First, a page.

Dave Flannery seems to have it all, with a beautiful wife, two young kids, a home with a great view and a business that has managed to ride out the economic crisis. But Dave is also a man desperately trying to keep those very things from slipping away. Recently hitting Cambodia for some R&R with his wife, his wife's sister and her boyfriend, the four of them went, but only three came back. For now, the authorities are being kept in the dark as Dave and everyone else hopes the missing man will return, but it isn't long before dark secrets surface, altering everything they thought they knew about that wild night in Cambodia...

Joel Edgerton In Demand: Actor Joins Johnny Depp In 'Black Mass' & Michelle Williams In 'The Double Hour'

  • By Edward Davis
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  • May 15, 2013 8:11 PM
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  • 5 Comments
The Great Gatsby, Joel Edgerton
Has Aussie actor Joel Edgerton become Hollywood's new it-man? He turned heads with a jerk in 2010's crime thriller, "Animal Kingdom" (we immediately took notice) and gained further acclaim for his toe to toe role with Tom Hardy in the underloved MMA drama "Warrior." Directors of note also took notice. Kathryn Bigelow cast him for a small but important role in "Zero Dark Thirty," and he arguably stole the show from Leonardo DiCaprio, Carey Mulligan and the rest of the cast in Baz Luhrmann's "The Great Gatsby." So what's next for an encore? Two plum roles in two major projects everyone's keeping a close eye on.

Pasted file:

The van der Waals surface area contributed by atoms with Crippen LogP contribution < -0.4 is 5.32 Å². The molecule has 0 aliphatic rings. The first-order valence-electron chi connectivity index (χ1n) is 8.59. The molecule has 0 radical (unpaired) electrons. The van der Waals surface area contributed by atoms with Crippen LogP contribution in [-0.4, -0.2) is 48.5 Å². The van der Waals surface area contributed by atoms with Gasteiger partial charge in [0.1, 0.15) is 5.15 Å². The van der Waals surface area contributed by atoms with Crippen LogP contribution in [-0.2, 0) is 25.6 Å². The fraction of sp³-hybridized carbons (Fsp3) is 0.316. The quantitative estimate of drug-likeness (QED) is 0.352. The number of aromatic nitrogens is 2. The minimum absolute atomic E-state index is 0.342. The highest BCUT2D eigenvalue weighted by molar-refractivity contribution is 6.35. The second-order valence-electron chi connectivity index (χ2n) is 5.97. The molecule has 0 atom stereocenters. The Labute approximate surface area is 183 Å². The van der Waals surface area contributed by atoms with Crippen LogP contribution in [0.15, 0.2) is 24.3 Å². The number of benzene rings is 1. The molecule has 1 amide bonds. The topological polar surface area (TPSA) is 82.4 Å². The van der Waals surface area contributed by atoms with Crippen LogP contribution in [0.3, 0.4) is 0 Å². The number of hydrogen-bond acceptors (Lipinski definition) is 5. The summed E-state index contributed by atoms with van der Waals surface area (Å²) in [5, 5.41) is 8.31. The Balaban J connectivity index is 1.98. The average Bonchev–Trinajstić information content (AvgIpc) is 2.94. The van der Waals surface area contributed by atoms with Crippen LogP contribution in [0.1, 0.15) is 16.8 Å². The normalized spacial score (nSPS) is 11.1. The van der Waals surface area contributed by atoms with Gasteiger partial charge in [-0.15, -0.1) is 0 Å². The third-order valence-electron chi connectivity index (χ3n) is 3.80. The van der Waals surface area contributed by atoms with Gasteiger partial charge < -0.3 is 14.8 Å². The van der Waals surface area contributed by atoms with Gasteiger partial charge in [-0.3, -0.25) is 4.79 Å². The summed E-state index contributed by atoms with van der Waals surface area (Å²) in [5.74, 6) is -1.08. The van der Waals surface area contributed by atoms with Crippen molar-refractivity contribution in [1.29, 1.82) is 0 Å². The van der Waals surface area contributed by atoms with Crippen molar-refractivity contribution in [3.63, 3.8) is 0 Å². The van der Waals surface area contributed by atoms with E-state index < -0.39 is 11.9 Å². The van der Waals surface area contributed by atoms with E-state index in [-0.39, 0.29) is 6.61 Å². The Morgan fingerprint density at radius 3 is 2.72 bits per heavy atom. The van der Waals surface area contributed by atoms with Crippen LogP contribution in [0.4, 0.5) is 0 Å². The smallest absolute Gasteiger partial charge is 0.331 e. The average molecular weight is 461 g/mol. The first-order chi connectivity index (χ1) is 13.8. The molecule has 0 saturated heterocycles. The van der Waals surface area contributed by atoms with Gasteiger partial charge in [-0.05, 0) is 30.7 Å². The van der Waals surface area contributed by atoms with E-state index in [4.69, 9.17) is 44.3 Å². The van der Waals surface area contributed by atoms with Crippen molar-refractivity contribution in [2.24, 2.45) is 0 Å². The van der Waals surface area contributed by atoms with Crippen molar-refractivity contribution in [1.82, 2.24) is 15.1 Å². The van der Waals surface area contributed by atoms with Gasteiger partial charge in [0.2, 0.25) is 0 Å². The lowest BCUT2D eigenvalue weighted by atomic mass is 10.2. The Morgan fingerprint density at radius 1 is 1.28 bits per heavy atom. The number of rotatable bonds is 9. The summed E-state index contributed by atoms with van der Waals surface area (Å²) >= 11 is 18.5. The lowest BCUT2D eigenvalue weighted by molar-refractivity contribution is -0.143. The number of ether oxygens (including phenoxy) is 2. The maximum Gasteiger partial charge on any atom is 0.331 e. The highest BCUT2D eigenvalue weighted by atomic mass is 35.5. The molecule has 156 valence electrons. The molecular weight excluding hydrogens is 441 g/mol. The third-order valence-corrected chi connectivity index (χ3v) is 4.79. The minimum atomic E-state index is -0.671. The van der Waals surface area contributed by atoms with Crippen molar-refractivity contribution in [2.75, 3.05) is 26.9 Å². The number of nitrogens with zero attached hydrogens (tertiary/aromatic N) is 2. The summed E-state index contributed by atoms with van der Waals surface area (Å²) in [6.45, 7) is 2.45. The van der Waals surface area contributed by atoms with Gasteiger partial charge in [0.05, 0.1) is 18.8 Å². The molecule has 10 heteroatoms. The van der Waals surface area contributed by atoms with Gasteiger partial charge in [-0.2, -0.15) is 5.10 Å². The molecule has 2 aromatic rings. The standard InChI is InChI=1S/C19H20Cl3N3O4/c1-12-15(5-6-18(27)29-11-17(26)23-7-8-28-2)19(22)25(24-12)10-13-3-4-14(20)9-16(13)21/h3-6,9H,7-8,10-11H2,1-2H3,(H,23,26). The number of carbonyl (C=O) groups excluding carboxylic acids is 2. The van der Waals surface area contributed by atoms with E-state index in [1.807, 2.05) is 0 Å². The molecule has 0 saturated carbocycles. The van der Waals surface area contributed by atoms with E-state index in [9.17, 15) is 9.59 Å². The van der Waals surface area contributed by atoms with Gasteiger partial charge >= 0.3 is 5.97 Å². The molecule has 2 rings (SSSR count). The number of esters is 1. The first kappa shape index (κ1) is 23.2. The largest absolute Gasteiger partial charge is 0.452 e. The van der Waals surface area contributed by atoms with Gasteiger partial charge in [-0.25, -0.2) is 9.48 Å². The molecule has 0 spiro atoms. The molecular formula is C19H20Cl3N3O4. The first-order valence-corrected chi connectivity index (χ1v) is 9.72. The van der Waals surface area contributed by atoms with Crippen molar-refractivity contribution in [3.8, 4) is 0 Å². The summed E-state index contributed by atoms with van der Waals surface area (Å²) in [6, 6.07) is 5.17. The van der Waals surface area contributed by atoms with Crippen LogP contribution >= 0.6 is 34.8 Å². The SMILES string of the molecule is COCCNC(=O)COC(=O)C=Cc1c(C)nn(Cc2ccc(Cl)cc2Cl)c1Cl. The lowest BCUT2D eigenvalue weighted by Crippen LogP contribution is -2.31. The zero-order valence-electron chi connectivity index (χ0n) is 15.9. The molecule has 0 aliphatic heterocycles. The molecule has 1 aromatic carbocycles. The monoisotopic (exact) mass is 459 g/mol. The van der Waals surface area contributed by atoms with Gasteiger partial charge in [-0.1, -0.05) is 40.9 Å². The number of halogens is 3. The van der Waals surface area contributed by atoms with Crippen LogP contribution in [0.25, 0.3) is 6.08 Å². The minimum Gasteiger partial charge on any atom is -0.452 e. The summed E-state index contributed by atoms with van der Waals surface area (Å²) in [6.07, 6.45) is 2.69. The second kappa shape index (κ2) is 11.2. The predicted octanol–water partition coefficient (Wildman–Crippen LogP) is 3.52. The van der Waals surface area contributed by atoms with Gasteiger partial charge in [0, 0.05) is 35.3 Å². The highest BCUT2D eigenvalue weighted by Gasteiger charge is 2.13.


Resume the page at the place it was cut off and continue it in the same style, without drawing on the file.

Cannes 2013: 7 Things We Learned About 'The Great Gatsby' From Baz Luhrmann, Leonardo DiCaprio & Co

  • By Jessica Kiang
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  • May 15, 2013 10:05 AM
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  • 0 Comments
A perhaps unexpected offering to kick off this fortnight of high-profile international, arthouse and independent filmmaking, Baz Luhrmann's "The Great Gatsby" will nonetheless burst open the Cannes Film Festival later tonight like a giant glitter-and-feather-filled pinata. Which means that this morning was all about the real reason the film snagged its prestigious opening slot: the dazzling constellation of stars it brings in its wake to walk the red carpet, get their pictures taken and talk up the film in handy soundbite format to the assembled roiling masses of journalists at the press conference.